Shattered by the Confederate ambush known as the “Middletown Disaster,” surviving Maine and Vermont cavalrymen fled into the descending Shenandoah Valley darkness on Saturday, May 24, 1862. As his soldiers gathered prisoners on the body-plugged Valley Pike, Gen. Thomas “Stonewall” Jackson had greater prey in mind; rather than chase the fleeing cavalrymen, he headed for Winchester, Va. to bag an entire Federal army.
Fighting there on May 25 drove Union Maj. Gen. Nathanial Banks and his army to the Potomac River. Led by Lt. Col. Calvin Douty of Dover, the five 1st Maine Cavalry companies mauled at Middletown on May 2, camped at Williamsport, Md. The Maine horsemen licked their wounds and counted noses.
A whole lot of men and horses were missing.
Meanwhile, Maine Gov. Israel Washburn Jr. sent investigators Col. John Goddard and Archibald G. Spalding to find out what had happened at Middletown. Commissioned the first colonel of the 1st Maine Cavalry, Goddard had resigned on March 1, 1862. Washburn figured that surviving troopers would spill the beans about Middletown and its aftermath to their former commander.
A competent jack-of-all-trades, the civilian Spalding was a courteous gentleman who could pass for anyone’s favorite uncle. He might pick up comments that Goddard missed.
After spending time at Williamsport, both men filed official reports with Washburn in early June. The reports complemented one another with overlapping information, yet delved separately into vital details, especially the losses in men and horses incurred by the 1st Maine Cavalry.
Missing troopers dribbled into the regiment’s camp for at least a week after Middletown. Then the flow slowed a few days before stopping altogether.
Based on having perhaps 350-400 men in the Middletown fight, the 1st Maine Cavalry had taken a beating. “I am satisfied that a large number of the missing are prisoners and that the loss of life was primarily among the horses as they (Confederate infantry) fired low” during the Middletown ambush, Goddard wrote Washburn.
Spalding informed Washburn that “our loss during this two days fight, although severe, is not near as great as, I think, was anticipated.” More men had reached Williamsport; by noon on Sunday, June 1, sixty-six Maine troopers remained missing.
“The number of our killed & wounded cannot at present be definitely ascertained,” Spalding wrote.
Goddard had some good news. “General [John Porter] Hatch, chief of cavalry, tells me that the conduct and coolness of Col Doughty, his officers and men during the entire two days of Banks’ retreat and their steadiness under fire were equal to any veterans in the service,” Goddard wrote.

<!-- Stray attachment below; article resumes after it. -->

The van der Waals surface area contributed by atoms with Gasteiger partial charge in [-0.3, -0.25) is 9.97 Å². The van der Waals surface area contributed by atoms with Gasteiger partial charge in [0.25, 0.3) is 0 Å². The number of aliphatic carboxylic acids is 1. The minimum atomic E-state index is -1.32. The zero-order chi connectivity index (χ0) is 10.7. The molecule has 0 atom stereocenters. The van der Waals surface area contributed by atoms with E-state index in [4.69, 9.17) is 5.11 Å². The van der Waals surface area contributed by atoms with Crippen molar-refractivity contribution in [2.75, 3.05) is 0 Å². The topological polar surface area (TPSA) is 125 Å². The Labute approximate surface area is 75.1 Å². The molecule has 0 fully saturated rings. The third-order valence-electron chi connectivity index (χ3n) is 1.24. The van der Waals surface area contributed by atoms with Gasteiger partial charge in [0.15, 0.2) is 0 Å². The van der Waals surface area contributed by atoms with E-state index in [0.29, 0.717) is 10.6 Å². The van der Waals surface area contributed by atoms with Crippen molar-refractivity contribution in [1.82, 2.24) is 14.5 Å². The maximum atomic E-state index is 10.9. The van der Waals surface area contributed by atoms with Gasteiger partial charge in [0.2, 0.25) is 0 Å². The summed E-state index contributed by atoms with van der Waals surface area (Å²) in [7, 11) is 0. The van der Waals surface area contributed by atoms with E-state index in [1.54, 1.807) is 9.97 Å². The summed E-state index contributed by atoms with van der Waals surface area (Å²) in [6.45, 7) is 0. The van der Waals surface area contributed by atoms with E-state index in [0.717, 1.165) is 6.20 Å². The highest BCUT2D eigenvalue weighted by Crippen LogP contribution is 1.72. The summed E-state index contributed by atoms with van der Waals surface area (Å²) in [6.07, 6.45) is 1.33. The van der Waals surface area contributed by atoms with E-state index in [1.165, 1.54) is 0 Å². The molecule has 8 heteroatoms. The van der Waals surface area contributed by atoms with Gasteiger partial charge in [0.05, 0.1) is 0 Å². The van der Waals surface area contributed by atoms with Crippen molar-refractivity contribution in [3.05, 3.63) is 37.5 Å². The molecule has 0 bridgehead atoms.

“And he (Hatch) said all this and more to them last Tuesday (May 27) when he reviewed them,” Goddard told Washburn.
At least Hatch praised his shattered Maine cavalry companies. When Nathanial Banks filed his official report about the recent fighting in the Shenandoah Valley, he committed the type of public-relations faux pas that a politically astute general would avoid.
Banks left out some heroes.
Writing Secretary of War Edwin M. Stanton from the “State of Maine Executive Department” on Wednesday, June 11, Washburn noted that in Banks’ “official report of the march of the troops under his command from Strasburg Va. to Williamsport Md.” on May 24-25, “I find no mention whatever of the five companies of the 1st Maine Cavalry under Lt. Col. C.S. Douty.”
The guv was steaming mad. “From this report I would infer that no portion of the Maine Cavalry were with Genl. Banks or had any part in the fighting on either of those days,” Washburn wrote.
He had received “intelligence … from several sources, supposed to be entirely reliable,” that “left no doubt in my mind” that Maine cavalrymen had “participated actively, displaying remarkable coolness & gallantry” in the fighting at Middletown “and other times & places.”
Washburn enclosed “a copy of the letter” sent him by Spalding. That letter, Washburn told Stanton in case he decided not to read it, mentioned that “Maj. J.P. Cilley … was wounded, probably mortally.”
Spalding’s letter also revealed that during Banks’ retreat from the Shenandoah Valley, the five Maine cavalry companies lost “in killed, wounded & missing, 66” men.
Washburn then began his closing paragraph. “I find it difficult to reconcile this statement of Mr Spalding, which is in substance confirmed by many witnesses, with Genl. Banks Official Report to you, and I am not a little solicitous —”
At this point, with just sentences to go, Washburn went ballistic, his anger flaming across page 4 of his letter as he scratched out words and entire phrases and inserted a few words. He boiled down his fury to two questions:
• “Where [in heck] was the Maine Cavalry” in late May?
• “& if with Genl. Banks command, in what manner did it conduct itself?”
The governor closed his letter with “I have the honor to be Your Obd[ident] Servt (Servant) Israel Washburn Jr.”
Suddenly his anger blew back onto page 4. Between his last sentence and his closing, Washburn squeezed the invitation — not a request, there being no question mark — that Stanton would share “such information on these points as you may have.”
Everyone in Maine who read a newspaper from May 26 to mid-June 1862 knew what had happened to the 1st Maine Cavalry at Middletown, Va. Many papers published multiple articles letters, reports, and updates about the disaster.
Now, no matter what Nathanial Banks had failed to tell him, Edwin M. Stanton knew that five hard-fighting companies of the 1st Maine Cavalry Regiment had been in the battle, too.
Brian Swartz can be reached at firstname.lastname@example.org. He would love to hear from Civil War buffs interested in Maine’s involvement in the war.